Prevalence of myopia among Hong Kong Chinese schoolchildren: changes over two decades

Ophthalmic Physiol Opt. 2012 Jan;32(1):17-24. doi: 10.1111/j.1475-1313.2011.00886.x.


Purpose: Studies have documented an increasing prevalence of myopia among urbanized Asian countries over recent decades. In the early 1990s, the reported prevalence rate was 25% and 64% for 6 and 12 year old children respectively. This cross-sectional study aims to determine the current prevalence of myopia amongst Hong Kong Chinese schoolchildren and whether there has been any increase over the last two decades.

Methods: Data from 2651 children aged 6-12 (mean age: 8.92 ± 1.77, 53% boys) who participated in vision screening during 2005-2010 were analyzed. Visual parameters including visual acuity (in logMAR) and binocular status under the participants' habitual correction were assessed. Refractive errors were examined using non-cycloplegic auto-refraction and axial lengths were measured by partial coherence interferometry.

Results: The mean spherical equivalent refraction for this population was -1.02 ± 1.70D, ranging from +4.75 to -10.00D. Prevalence of myopia (more than -0.50D) was 18.3% for the 6-year-old group and 61.5% for the 12-year-old group. Average myopia magnitude was -0.06 ± 1.03D at age 6 and -1.67 ± 1.99D at age 12. Prevalence of high myopia of more than -6.00D was 1.8%, with an increase from 0.7% at the age of 6 to 3.8% at the age of 12.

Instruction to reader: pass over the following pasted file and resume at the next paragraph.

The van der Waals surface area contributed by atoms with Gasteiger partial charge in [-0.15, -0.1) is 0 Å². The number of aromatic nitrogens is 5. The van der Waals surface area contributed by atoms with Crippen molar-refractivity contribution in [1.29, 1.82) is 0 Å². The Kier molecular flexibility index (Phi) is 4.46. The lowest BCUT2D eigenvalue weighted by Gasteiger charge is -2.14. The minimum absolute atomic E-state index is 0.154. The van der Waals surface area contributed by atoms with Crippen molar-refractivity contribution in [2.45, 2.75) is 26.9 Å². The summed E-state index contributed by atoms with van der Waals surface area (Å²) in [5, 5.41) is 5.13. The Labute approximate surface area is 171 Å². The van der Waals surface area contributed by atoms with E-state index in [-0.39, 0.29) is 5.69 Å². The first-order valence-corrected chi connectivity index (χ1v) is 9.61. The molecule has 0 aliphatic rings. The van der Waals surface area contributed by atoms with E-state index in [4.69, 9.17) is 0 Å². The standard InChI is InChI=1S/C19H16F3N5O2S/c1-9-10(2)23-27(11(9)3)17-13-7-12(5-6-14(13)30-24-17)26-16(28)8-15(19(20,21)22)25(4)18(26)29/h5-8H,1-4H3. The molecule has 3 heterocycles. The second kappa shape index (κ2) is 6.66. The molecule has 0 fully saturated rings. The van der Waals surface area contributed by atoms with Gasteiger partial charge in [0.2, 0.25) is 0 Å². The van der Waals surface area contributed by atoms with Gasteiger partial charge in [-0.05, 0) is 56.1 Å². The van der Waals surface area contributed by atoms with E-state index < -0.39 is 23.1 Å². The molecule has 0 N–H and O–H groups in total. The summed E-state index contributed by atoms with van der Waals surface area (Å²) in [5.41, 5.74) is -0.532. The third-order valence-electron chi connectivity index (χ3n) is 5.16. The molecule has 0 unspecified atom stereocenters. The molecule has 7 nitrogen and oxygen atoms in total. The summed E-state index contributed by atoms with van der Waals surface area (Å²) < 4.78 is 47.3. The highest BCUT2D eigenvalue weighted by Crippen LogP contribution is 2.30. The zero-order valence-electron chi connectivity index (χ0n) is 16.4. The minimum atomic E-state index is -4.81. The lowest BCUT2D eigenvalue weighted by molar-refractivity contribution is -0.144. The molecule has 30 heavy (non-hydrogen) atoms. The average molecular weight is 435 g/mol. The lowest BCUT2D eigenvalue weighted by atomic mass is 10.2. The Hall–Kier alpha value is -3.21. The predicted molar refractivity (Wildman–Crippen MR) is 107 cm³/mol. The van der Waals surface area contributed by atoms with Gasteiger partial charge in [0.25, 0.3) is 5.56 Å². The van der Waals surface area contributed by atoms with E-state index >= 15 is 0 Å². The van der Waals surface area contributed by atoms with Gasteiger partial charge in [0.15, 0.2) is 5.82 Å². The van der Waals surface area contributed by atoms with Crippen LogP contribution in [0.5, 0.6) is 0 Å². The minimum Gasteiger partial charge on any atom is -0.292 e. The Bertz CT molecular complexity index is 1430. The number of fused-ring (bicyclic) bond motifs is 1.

Conclusions: The prevalence of myopia among the Chinese schoolchildren population in Hong Kong as observed in this cross-sectional study are similar to our previously reported findings from almost two decades ago. There is no evidence that prevalence of myopia is increasing with time over the last two decades. However, the prevalence and degree of myopia in Chinese children is high as compared with other ethnic groups such as those reported among Caucasians.

MeSH terms

  • Age Factors
  • Child
  • Cross-Sectional Studies
  • Female
  • Hong Kong / epidemiology
  • Humans
  • Male
  • Myopia / epidemiology*
  • Prevalence
  • Refractive Errors / epidemiology
  • Sex Factors